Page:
The origin of this signature tune by Skiffle Bunch Steel Orchestra begins while the band was on tour in the Philippines in the early '80s. According to ensemble lore, one night several group members shared a cab to get to a performance. In transit a mambo was playing on the radio that they thought sounded good and would make a nice addition to their repertoire. As soon as they arrived at the venue, they started trying to work out a mambo of their own. Others joined them and in short order the group came up with an arrangement that they liked well enough to perform that night.
The Bass and the drums set the mood for this one, introducing a laid back and mellow groove. Next, the low pan chords join in to enhance the vibe, followed by the sensual melody line of the high pans for the verse. Just as you get relaxed and taken away into the mellow bliss of it all…”BANG!” The song explodes into a heavy, low and bass pan jam with the high pans accenting the heavy hits. (Calm).
One of Beethoven's most memorable and beautiful melodies, the Adagio Sostenuto from Sonata No.14 is sure to delight any audience. This arrangement inverts the original structure by placing the delicate moving line in the tenor section and giving the bulk of the melodic material to the more resonant double seconds. Multi-octave arpeggios are cascaded across the entire range of the ensemble to an enchanting effect.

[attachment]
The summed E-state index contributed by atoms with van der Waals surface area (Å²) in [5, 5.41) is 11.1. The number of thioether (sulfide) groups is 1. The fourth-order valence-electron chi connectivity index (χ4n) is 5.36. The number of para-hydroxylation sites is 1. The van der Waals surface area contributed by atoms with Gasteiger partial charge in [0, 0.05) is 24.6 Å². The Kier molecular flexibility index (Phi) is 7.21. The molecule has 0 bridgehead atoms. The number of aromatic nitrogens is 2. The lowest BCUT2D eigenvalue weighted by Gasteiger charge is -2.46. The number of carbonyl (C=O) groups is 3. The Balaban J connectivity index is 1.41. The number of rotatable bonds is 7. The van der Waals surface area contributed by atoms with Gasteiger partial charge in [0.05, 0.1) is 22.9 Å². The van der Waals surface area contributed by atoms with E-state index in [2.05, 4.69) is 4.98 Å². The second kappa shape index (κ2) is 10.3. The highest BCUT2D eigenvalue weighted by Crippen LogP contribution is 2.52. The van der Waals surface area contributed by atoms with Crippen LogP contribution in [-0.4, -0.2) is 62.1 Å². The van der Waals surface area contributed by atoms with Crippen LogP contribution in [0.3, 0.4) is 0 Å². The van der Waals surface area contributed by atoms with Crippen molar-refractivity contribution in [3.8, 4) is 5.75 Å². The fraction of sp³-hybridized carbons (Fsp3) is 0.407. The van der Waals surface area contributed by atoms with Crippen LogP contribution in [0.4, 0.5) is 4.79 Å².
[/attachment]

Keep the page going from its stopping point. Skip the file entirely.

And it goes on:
Meaning "God Bless Africa" in the Xhosa language, this South African hymn carries a great deal of historical significance as the anthem of the global anti-Apartheid movement. This inspiring melody has since been adopted by several African nations as a national anthem. This arrangement overlays traditional European counterpoint in the pans onto a backdrop of syncopated African rhythm.
This is an exciting adaptation from Leoncavallo's most famous opera, Pagliacci or, "Clowns." The energetic melody laid out by the front line and the montuno accompaniment in the back line effectively capture the bitter emotions brooding inside of Pagliaccio as he discovers his wife's transgressions. This piece works great as a closer and provides a wonderful opportunity to introduce your students and audience to the Bomb tradition.
“Song For Lauren” was written back in the mid 2000’s for a good friend of mine who was in a terrible car accident and had to be airlifted to a hospital. The song came to me as I was on my way to the hospital to see her. As I drove those 30 minutes or so, not knowing her condition or if she was even going to make it, this melody played in my head like it had already been there all along. When songs come to life in this way, it is nothing short of magical. There was no work, thought or planning involved. It just happened.